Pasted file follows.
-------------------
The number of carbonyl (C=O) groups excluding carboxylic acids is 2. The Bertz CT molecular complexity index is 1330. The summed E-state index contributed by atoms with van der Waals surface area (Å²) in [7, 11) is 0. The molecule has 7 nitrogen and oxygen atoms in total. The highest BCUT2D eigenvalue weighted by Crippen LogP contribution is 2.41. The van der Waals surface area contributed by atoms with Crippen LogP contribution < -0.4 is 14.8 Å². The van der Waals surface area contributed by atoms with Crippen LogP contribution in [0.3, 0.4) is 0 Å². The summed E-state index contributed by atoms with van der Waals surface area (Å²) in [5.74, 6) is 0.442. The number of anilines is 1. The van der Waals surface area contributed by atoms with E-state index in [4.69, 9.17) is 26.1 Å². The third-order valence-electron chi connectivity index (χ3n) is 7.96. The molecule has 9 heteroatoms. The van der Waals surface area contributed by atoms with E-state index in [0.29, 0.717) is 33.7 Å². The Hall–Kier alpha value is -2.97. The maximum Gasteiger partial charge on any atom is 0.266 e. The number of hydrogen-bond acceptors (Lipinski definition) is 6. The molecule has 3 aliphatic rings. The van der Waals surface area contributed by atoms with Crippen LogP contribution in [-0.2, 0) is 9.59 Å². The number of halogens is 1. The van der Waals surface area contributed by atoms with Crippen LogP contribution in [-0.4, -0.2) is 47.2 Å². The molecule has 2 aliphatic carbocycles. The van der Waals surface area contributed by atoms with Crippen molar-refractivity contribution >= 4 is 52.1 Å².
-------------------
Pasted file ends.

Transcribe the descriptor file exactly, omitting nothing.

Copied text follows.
The number of carbonyl (C=O) groups excluding carboxylic acids is 2. The Bertz CT molecular complexity index is 1330. The summed E-state index contributed by atoms with van der Waals surface area (Å²) in [7, 11) is 0. The molecule has 7 nitrogen and oxygen atoms in total. The highest BCUT2D eigenvalue weighted by Crippen LogP contribution is 2.41. The van der Waals surface area contributed by atoms with Crippen LogP contribution < -0.4 is 14.8 Å². The van der Waals surface area contributed by atoms with Crippen LogP contribution in [0.3, 0.4) is 0 Å². The summed E-state index contributed by atoms with van der Waals surface area (Å²) in [5.74, 6) is 0.442. The number of anilines is 1. The van der Waals surface area contributed by atoms with E-state index in [4.69, 9.17) is 26.1 Å². The third-order valence-electron chi connectivity index (χ3n) is 7.96. The molecule has 9 heteroatoms. The van der Waals surface area contributed by atoms with E-state index in [0.29, 0.717) is 33.7 Å². The Hall–Kier alpha value is -2.97. The maximum Gasteiger partial charge on any atom is 0.266 e. The number of hydrogen-bond acceptors (Lipinski definition) is 6. The molecule has 3 aliphatic rings. The van der Waals surface area contributed by atoms with Crippen LogP contribution in [-0.2, 0) is 9.59 Å². The number of halogens is 1. The van der Waals surface area contributed by atoms with Crippen LogP contribution in [-0.4, -0.2) is 47.2 Å². The molecule has 2 aliphatic carbocycles. The van der Waals surface area contributed by atoms with Crippen molar-refractivity contribution >= 4 is 52.1 Å².